Impact International / December 1, 1997
By Larry Luxner
A five-fold increase in Brazil's airport departure tax announced by President Fernando Henrique Cardoso in early November could severely hurt companies that depend on tourism -- both by Brazilians traveling overseas and foreign tourists returning home.
The decision hikes the tax from $18 to $90, giving Brazil the dubious distinction of having the highest international departure tax in the world.
In addition to boosting the tax, a move expected to generate $500 million in government revenues, Brazil has slashed the duty-free allowance from $500 to $300 per person. This is expected to raise another $20 million. Both measures, which are to last until Jan. 1, are aimed at discouraging Brazilians from going on expensive shopping trips and vacations abroad. They're part of Cardoso's austerity package designed to reassure foreign investors and prevent a devaluation of the Brazilian real (now worth about 90 cents) in the wake of Southeast Asia's currency crisis.
"The business class will continue to travel, but I foresee a dramatic reduction in international travel by the middle class and families," said financial analyst Ricardo Beher of Banco Garantia. He added that "these measures will definitely affect the tourism sector and import companies like Brasif which depend on arrival duty-free sales."
Antonio Glustak, finance manager at Transbrasil Airlines in Miami, says the new austerity package won't cut down on the number of people who travel, but will slash the amount of money they spend during their trips.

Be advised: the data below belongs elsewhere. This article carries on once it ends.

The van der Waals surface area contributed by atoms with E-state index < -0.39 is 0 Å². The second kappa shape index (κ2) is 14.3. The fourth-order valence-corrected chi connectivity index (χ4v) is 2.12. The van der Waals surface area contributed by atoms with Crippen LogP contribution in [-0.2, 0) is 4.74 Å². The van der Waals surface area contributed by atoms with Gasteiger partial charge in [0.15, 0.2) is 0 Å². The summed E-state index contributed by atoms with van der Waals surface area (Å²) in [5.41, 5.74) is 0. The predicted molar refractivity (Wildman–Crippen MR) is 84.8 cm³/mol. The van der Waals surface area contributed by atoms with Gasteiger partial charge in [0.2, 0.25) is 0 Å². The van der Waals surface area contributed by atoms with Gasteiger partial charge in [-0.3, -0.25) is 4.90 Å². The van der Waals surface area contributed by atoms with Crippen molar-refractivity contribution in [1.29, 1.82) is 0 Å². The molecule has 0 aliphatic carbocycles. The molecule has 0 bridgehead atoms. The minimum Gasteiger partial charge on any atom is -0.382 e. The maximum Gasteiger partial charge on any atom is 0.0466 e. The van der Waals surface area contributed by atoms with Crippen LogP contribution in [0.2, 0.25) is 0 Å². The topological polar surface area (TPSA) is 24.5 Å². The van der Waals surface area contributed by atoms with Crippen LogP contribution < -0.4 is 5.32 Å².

"If you've already planned your vacation, you're not going to cancel it because of a $72 increase in the departure tax," he said. "It's going to make your life a little miserable, but you're still going to go."
Glustak, whose airline offers 26 flights a week between the United States and Brazil, said duty-free airport sales would likely suffer as a result of the lower allowances.
Another casualty of the austerity package is Brazilian beer producer Kaiser. The brewer has decided to postpone construction of a facility in Pacatuba, in the northeastern state of Ceará. The $90 million plant began taking shape last month and was scheduled to be in operation by September 1998, at which time it was to have a monthly production capacity of 12 million liters.
The São Paulo newspaper Gazeta Mercantil reports that Kaiser will also postpone feasibility studies on construction of a $100 million brewery in Pernambuco, Brazil.